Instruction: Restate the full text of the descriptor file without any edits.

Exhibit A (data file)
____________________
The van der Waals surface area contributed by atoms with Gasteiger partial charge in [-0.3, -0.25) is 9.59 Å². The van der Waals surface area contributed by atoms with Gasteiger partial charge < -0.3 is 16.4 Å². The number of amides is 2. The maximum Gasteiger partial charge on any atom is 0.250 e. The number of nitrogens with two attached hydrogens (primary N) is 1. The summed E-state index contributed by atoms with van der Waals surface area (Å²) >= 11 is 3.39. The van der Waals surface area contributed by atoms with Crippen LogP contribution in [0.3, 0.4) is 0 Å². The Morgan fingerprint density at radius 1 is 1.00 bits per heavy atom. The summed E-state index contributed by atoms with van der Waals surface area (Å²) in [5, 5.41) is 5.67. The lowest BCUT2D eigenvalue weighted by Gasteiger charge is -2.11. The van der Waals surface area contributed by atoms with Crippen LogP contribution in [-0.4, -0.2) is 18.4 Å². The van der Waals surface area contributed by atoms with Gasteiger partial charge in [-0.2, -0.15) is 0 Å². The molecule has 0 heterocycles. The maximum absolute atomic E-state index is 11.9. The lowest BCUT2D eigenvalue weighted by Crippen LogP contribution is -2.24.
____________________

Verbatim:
The van der Waals surface area contributed by atoms with Gasteiger partial charge in [-0.3, -0.25) is 9.59 Å². The van der Waals surface area contributed by atoms with Gasteiger partial charge < -0.3 is 16.4 Å². The number of amides is 2. The maximum Gasteiger partial charge on any atom is 0.250 e. The number of nitrogens with two attached hydrogens (primary N) is 1. The summed E-state index contributed by atoms with van der Waals surface area (Å²) >= 11 is 3.39. The van der Waals surface area contributed by atoms with Crippen LogP contribution in [0.3, 0.4) is 0 Å². The Morgan fingerprint density at radius 1 is 1.00 bits per heavy atom. The summed E-state index contributed by atoms with van der Waals surface area (Å²) in [5, 5.41) is 5.67. The lowest BCUT2D eigenvalue weighted by Gasteiger charge is -2.11. The van der Waals surface area contributed by atoms with Crippen LogP contribution in [-0.4, -0.2) is 18.4 Å². The van der Waals surface area contributed by atoms with Gasteiger partial charge in [-0.2, -0.15) is 0 Å². The molecule has 0 heterocycles. The maximum absolute atomic E-state index is 11.9. The lowest BCUT2D eigenvalue weighted by Crippen LogP contribution is -2.24.